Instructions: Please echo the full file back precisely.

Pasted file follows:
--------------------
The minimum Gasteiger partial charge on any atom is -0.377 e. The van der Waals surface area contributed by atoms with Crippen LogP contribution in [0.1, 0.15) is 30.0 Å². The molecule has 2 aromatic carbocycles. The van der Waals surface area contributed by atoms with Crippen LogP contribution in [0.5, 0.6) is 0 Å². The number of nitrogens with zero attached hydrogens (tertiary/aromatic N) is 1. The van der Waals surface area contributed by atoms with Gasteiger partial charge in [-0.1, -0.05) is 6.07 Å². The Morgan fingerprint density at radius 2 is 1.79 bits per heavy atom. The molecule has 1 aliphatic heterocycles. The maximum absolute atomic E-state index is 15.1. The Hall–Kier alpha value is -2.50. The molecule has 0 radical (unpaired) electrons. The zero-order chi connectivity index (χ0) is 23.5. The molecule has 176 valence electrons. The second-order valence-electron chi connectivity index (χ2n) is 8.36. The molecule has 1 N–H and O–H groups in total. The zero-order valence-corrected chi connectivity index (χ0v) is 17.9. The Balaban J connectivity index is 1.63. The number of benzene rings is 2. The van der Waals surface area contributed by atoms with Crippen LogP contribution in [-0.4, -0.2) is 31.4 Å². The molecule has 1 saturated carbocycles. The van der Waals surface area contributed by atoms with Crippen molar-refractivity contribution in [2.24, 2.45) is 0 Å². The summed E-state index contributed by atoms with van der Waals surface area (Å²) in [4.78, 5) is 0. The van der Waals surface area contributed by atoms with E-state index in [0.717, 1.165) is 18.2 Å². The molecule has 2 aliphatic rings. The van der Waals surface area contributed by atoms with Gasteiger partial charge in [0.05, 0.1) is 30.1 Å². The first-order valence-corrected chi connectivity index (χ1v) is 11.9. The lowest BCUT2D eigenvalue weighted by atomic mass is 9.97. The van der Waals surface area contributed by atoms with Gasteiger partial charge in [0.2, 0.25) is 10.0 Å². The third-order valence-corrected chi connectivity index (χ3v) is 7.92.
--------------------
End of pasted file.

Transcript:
The minimum Gasteiger partial charge on any atom is -0.377 e. The van der Waals surface area contributed by atoms with Crippen LogP contribution in [0.1, 0.15) is 30.0 Å². The molecule has 2 aromatic carbocycles. The van der Waals surface area contributed by atoms with Crippen LogP contribution in [0.5, 0.6) is 0 Å². The number of nitrogens with zero attached hydrogens (tertiary/aromatic N) is 1. The van der Waals surface area contributed by atoms with Gasteiger partial charge in [-0.1, -0.05) is 6.07 Å². The Morgan fingerprint density at radius 2 is 1.79 bits per heavy atom. The molecule has 1 aliphatic heterocycles. The maximum absolute atomic E-state index is 15.1. The Hall–Kier alpha value is -2.50. The molecule has 0 radical (unpaired) electrons. The zero-order chi connectivity index (χ0) is 23.5. The molecule has 176 valence electrons. The second-order valence-electron chi connectivity index (χ2n) is 8.36. The molecule has 1 N–H and O–H groups in total. The zero-order valence-corrected chi connectivity index (χ0v) is 17.9. The Balaban J connectivity index is 1.63. The number of benzene rings is 2. The van der Waals surface area contributed by atoms with Crippen LogP contribution in [-0.4, -0.2) is 31.4 Å². The molecule has 1 saturated carbocycles. The van der Waals surface area contributed by atoms with Crippen molar-refractivity contribution in [2.24, 2.45) is 0 Å². The summed E-state index contributed by atoms with van der Waals surface area (Å²) in [4.78, 5) is 0. The van der Waals surface area contributed by atoms with E-state index in [0.717, 1.165) is 18.2 Å². The molecule has 2 aliphatic rings. The van der Waals surface area contributed by atoms with Gasteiger partial charge in [0.05, 0.1) is 30.1 Å². The first-order valence-corrected chi connectivity index (χ1v) is 11.9. The lowest BCUT2D eigenvalue weighted by atomic mass is 9.97. The van der Waals surface area contributed by atoms with Gasteiger partial charge in [0.2, 0.25) is 10.0 Å². The third-order valence-corrected chi connectivity index (χ3v) is 7.92.